A bunch of us also had a chat about the merits of labeling wine Santa Barbara County, or using the smallest appellation to which the wine is entitled. (The county’s other appellations are Santa Rita Hills, Santa Maria Valley, Santa Ynez Valley and Happy Canyon.) Some winemakers felt that they should use only Santa Barbara County, in order to promote the region to consumers. I, personally, feel that you should always use the most distinct appellation you can; but, on the other hand, my position is a critical and esthetic one, not a commercial one. I don’t have to sell wine. The winemakers do. So if they don’t want to use the smaller appellations because they feel it’s counter-productive, I have to respect that.

The Santa Barbarans also tend to feel overlooked by consumers. They think the average wine drinker doesn’t understand how good their wines are. They also think that the wine press doesn’t pay them enough attention, a belief with which I concur if we’re talking about certain well-known magazines. I myself have devoted lots of time and attention to Santa Barbara County for a long time, and I hope to pay it even more attention in times to come. This is a very important and very distinctive California winegrowing region, and it’s only going to get better.

Santa Barbara, day 2


Still in Santa Ynez, with the Big Temperature Warmup scheduled for today. Yesterday I visited and tasted with Matthias Pipping, the winemaker at Grassini, who’s also doing his own thing with Sanguis. Terrific and compelling wines. Then over to Nick DeLuca at Star Lane and Dierberg wineries, in Happy Canyon. From there to Doug Margerum at Happy Canyon winery as well as his own brand, Margerum. I’ll have a Happy Canyon piece on Wine Enthusiast’s website shortly, so will just say that these folks are betting on Bordeaux varieties, and they advance their case, for me personally, every time I do a little tasting. But they still have their work cut out for them, and I said so.

It’s not always easy saying things to a winemaker that aren’t flattering. They’re human; I’m human; it can be awkward. But if they ask, then in the spirit of candor I must answer. We all see things from our unique vantage points, and it can be helpful to see yourself, and your work, from another person’s point of view. Of course, what you do with that feedback is up to you.

Lots of talk about the vintage. Like I wrote yesterday, people down here in Santa Barbara don’t seem as worried as they do up north. Lots of talk, too, about social media. Where’s it going, what should they do with it, what’s it worth. But mostly we talked about grapes and winemaking.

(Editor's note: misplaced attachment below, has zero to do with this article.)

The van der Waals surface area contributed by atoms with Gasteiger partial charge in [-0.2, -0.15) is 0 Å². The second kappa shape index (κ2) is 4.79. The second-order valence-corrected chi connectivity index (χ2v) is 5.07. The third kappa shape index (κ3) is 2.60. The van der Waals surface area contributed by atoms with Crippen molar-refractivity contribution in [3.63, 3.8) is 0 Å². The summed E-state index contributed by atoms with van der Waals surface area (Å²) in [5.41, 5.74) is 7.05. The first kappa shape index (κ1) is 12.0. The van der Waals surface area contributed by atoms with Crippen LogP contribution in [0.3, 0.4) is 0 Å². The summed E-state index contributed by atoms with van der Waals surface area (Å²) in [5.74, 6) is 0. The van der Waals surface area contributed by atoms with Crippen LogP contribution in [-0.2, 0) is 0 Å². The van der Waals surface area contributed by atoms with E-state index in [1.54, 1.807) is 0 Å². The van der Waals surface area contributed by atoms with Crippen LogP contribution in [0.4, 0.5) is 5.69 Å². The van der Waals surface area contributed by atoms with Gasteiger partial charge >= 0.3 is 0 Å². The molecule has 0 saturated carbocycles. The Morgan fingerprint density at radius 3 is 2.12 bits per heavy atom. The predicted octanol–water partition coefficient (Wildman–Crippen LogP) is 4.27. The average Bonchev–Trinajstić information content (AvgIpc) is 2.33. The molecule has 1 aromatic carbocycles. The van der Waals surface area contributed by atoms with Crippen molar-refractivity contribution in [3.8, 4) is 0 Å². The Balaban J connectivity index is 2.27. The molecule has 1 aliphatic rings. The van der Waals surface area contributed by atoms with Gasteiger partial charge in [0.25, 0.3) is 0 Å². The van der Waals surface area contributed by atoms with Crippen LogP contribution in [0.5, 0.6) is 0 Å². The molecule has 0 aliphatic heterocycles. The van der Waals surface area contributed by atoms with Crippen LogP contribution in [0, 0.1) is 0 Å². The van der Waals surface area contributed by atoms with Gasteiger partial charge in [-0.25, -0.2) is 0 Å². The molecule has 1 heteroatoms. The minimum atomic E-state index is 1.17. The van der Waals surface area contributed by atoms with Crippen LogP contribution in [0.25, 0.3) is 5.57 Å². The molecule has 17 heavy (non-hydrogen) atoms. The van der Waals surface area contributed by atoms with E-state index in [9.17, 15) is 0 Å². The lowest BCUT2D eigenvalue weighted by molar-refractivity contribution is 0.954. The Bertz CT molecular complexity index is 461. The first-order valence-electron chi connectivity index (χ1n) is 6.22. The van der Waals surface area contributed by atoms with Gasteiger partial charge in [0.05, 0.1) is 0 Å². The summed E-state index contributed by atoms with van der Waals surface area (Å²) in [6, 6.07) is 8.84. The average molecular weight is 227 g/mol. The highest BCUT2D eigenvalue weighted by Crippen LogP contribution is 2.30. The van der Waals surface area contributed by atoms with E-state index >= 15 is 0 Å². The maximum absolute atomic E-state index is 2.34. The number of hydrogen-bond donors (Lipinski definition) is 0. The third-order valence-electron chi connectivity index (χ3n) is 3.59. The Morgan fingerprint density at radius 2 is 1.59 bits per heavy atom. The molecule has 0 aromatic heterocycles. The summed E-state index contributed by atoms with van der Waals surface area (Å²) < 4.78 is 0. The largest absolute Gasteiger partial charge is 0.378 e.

The subject of “natural” arose a lot. What is a “natural” vineyard? Is it one in which you use no herbicides or pesticides? In which your canopy management techniques are held to a minimum? Is an old-fashioned head-trained vine more natural than a trellised vine? No easy answers. The wines I appreciated yesterday were the more “interventionist” ones. I know we’ve visited this topic before, and undoubtedly will again, but if the object of a wine is to be delicious, then the winemaker should do whatever it takes to make delicious wine! I just don’t understand applying an ideology to winemaking.

It struck me also that you can be ideological about not acidifying, but if you’re picking your grapes really ripe, in order to attain flavor, then the natural acidity is going to drop, and the resulting wine — no matter how much flavor it has — is going to be heavy and lifeless if you don’t acidify. We also talked about watering down. Nothing wrong with that. If you’re overweight, then you go on a diet. Again, when ideology trumps pragmatism, the wine suffers.

This morning I am suffering from a surfeit of gnocchi and Doug Margerum’s M5 Rhone blend, both of which I had too much of last night at Grappolo. I ate at the bar, which is a cool place to watch the frenzied chefs do their thing, throwing pizza dough, flaming things, and avoiding crashing into each other with the finesse of dancers.

Today, much excitement. My big, “secret” interview, a visit with Bill Foley at Lincourt, tasting with Chad Melville, then a get-together with Sashi Moorman out at the wine ghetto in Lompoc. I’d more or less dropped contact with Sashi for a few years, until he started making the fantastic Pinots at Evening Land, so it will be nice to pick things up.

I’m very glad about our new system at Wine Enthusiast wherein Virginie Boone will be tasting most of inland California, freeing me up for the Coast. I’ll be able to travel more and focus in on what some of these coastal winemakers, like Sashi, Matthias, Nick and Doug, are doing, with their own small brands as well as the brands they consult with.

Finally, I want to highly recommend a new book: “Oldman’s Brave New World of Wine,” by Mark Oldman. Don’t think it’s for beginners just because he phonetically spells out how to pronounce words (e.g., Faiveley = FAVE-uh-lee). There’s terrific basic information here about grape varieties and regions, and Oldman is one hell of a good writer.

Have a good weekend!